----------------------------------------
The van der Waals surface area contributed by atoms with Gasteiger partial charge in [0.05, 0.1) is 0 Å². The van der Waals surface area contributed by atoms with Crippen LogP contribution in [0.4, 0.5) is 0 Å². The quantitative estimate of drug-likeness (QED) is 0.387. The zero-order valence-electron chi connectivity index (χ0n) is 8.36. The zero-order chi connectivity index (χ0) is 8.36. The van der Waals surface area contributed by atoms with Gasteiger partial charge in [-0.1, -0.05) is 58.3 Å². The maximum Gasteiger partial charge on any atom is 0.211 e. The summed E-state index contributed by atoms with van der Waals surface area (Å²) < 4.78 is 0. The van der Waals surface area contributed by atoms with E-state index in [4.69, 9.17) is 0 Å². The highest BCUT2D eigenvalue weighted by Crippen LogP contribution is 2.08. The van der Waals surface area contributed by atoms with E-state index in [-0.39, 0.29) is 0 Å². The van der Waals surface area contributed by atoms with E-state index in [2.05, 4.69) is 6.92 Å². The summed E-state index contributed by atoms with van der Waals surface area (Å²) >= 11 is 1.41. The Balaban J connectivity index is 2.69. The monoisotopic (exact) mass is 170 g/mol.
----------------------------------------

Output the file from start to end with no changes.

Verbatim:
The van der Waals surface area contributed by atoms with Gasteiger partial charge in [0.05, 0.1) is 0 Å². The van der Waals surface area contributed by atoms with Crippen LogP contribution in [0.4, 0.5) is 0 Å². The quantitative estimate of drug-likeness (QED) is 0.387. The zero-order valence-electron chi connectivity index (χ0n) is 8.36. The zero-order chi connectivity index (χ0) is 8.36. The van der Waals surface area contributed by atoms with Gasteiger partial charge in [-0.1, -0.05) is 58.3 Å². The maximum Gasteiger partial charge on any atom is 0.211 e. The summed E-state index contributed by atoms with van der Waals surface area (Å²) < 4.78 is 0. The van der Waals surface area contributed by atoms with E-state index in [4.69, 9.17) is 0 Å². The highest BCUT2D eigenvalue weighted by Crippen LogP contribution is 2.08. The van der Waals surface area contributed by atoms with E-state index in [-0.39, 0.29) is 0 Å². The van der Waals surface area contributed by atoms with E-state index in [2.05, 4.69) is 6.92 Å². The summed E-state index contributed by atoms with van der Waals surface area (Å²) >= 11 is 1.41. The Balaban J connectivity index is 2.69. The monoisotopic (exact) mass is 170 g/mol.